Every year for the past five or so years there have been Brown Thrashers that have shown up, usually in mid-April, in the woods behind the house. They are very visible for about a month after they arrive and then they disappear for the most part when it comes time to start nesting and raising their chicks.


This year, in late May, I was greeted by a fuzzy Brown Thrasher fledgling sitting on the garden fence one day. I had seen them on occasion before, but little did I know the show was just about to begin.

Shot through the garden fence, hence the strange lines through the image.

For the next month, and still to this day, the four fledglings that I counted have decided to make the garden their hangout. It has been an interesting glimpse into the lives of these birds. I have been able to watch the progression of the parents working non-stop to feed them, to the female leaving it up to the male while she goes off to begin the next brood, to the young ones starting to forage for themselves, and eventually fending for themselves and taking to the trees.


Other than the long tail and fantastic song of the Brown Thrasher, they are known for their piercing yellow eyes.


I never realized until this year that the young ones start out life with blue eyes.


Of the four, it seems that three of them always stuck together while the fourth was off on it's own. It must have been the most well fed while on the nest as it became independent much sooner than the other three.


As of this writing there are only two still hanging around and they are chased by the parents whenever they have an encounter. Their eyes are still blue but it seems to be fading with each passing day. I've witnessed the adults gathering insects and flying off so I assume the second brood has hatched. I'm not sure if I'll get to witness the same show again but it has been an enjoyable experience and the young ones have been comical to watch, each seems to have it's own personality. The garden will seem empty when they are finally gone.




Monday, June 13, 2016

Early June In Elk Country

Last Wednesday I made a trip up to the elk range, it was my first trip back since early May. Since then antlers have been growing, fawns and calves were being born, and the landscape has begun to take on the more mature look of summer. In about a week the days will begin getting shorter once again, believe it or not.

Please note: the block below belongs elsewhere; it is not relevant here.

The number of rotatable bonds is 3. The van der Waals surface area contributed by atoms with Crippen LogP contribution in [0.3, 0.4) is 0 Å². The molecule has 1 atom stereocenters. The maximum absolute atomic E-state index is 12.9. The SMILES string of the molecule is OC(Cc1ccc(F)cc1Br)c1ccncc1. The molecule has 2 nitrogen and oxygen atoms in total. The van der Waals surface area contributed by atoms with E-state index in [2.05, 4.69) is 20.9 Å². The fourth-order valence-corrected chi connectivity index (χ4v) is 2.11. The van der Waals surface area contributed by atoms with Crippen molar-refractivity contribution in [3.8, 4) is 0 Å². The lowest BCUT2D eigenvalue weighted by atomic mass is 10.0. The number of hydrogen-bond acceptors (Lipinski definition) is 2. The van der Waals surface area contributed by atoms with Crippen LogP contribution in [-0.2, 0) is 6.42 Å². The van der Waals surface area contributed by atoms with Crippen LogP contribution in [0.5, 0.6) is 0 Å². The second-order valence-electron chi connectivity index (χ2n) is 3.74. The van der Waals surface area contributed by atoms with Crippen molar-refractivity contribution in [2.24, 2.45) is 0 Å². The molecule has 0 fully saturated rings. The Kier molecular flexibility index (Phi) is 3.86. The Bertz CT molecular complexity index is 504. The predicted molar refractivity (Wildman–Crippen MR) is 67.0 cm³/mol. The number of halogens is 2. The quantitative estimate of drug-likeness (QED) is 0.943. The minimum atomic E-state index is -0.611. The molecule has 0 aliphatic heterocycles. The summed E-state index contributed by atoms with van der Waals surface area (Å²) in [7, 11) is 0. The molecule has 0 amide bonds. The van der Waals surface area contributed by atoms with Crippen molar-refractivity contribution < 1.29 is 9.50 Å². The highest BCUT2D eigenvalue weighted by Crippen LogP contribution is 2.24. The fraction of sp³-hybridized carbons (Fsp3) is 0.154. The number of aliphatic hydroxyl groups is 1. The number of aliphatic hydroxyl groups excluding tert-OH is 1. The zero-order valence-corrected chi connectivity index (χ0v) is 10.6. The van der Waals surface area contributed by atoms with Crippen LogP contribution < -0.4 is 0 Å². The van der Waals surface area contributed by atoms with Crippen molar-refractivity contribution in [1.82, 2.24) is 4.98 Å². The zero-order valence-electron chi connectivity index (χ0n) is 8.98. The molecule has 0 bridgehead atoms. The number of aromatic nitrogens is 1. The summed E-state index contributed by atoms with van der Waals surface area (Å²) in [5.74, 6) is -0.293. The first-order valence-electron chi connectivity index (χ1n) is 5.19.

While out and about in the Quehanna Wild Area I came upon my first fawn of the season. It was standing there looking at me, probably hoping I would pass by without noticing. I took a few snapshots and moved on as to not disturb it or it's mother who may not be far off.


I didn't see any elk calves on my trip, more than likely they are well hidden and not traveling with their mothers quite yet. I prefer to leave them in peace until they are ready to show themselves on their own anyway. I did see plenty of bulls with various sizes of antler growth, mostly determined by the age class the bull was in. All were on the young side and were either hanging out with other bulls or with several cows. Such was the case with this young bull I photographed along Dents Run. He was with several other small bulls and a few cows.


Most of the bulls I saw today will be relegated to being satellite bulls when the rut starts, some of them won't even reach that status. Occasionally one of these younger bulls will get a harem of cows in September and start to think they are the 'real deal' but that pipe dream usually doesn't last very long. Some will relive that dream come mid-October and beyond but most of the cows will have been bred by then so it's mostly going through the motions of being a herd bull.



I did see some grassland birds that I've always wanted to photograph, though the photo opportunities were not great. I saw quite a few Bobolinks and another bird that I actually had to look up the identification on, the Dickissel.


Occasionally, if you know when and where to look, there are spots in elk country that reveal their past even though man has tried  his best to remove all traces of what once was. They endure, harkening back to a simpler time. Most of todays visitors to the elk range will be oblivious to them, passing them off as just part of nature.


It was a good trip, it usually is. One can't help but look forward to the elk rut, but it's best to enjoy each season for what it is.